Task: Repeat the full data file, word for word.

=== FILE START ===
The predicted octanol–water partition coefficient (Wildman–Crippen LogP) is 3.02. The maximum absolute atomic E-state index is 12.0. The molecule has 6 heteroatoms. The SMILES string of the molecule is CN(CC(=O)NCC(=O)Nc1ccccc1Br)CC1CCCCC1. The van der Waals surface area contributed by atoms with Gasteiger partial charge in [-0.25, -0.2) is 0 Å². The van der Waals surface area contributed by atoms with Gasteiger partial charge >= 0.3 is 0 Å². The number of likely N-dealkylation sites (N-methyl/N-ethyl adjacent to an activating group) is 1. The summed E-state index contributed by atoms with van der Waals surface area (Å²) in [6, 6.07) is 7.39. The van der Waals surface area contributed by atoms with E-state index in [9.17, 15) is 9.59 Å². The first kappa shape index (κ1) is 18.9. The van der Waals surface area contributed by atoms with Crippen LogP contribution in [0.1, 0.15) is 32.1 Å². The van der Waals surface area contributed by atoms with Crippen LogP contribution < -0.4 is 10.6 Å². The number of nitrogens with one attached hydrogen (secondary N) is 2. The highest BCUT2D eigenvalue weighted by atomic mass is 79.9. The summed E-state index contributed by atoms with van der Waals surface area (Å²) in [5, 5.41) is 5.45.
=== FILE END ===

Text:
The predicted octanol–water partition coefficient (Wildman–Crippen LogP) is 3.02. The maximum absolute atomic E-state index is 12.0. The molecule has 6 heteroatoms. The SMILES string of the molecule is CN(CC(=O)NCC(=O)Nc1ccccc1Br)CC1CCCCC1. The van der Waals surface area contributed by atoms with Gasteiger partial charge in [-0.25, -0.2) is 0 Å². The van der Waals surface area contributed by atoms with Gasteiger partial charge >= 0.3 is 0 Å². The number of likely N-dealkylation sites (N-methyl/N-ethyl adjacent to an activating group) is 1. The summed E-state index contributed by atoms with van der Waals surface area (Å²) in [6, 6.07) is 7.39. The van der Waals surface area contributed by atoms with E-state index in [9.17, 15) is 9.59 Å². The first kappa shape index (κ1) is 18.9. The van der Waals surface area contributed by atoms with Crippen LogP contribution in [0.1, 0.15) is 32.1 Å². The van der Waals surface area contributed by atoms with Crippen LogP contribution < -0.4 is 10.6 Å². The number of nitrogens with one attached hydrogen (secondary N) is 2. The highest BCUT2D eigenvalue weighted by atomic mass is 79.9. The summed E-state index contributed by atoms with van der Waals surface area (Å²) in [5, 5.41) is 5.45.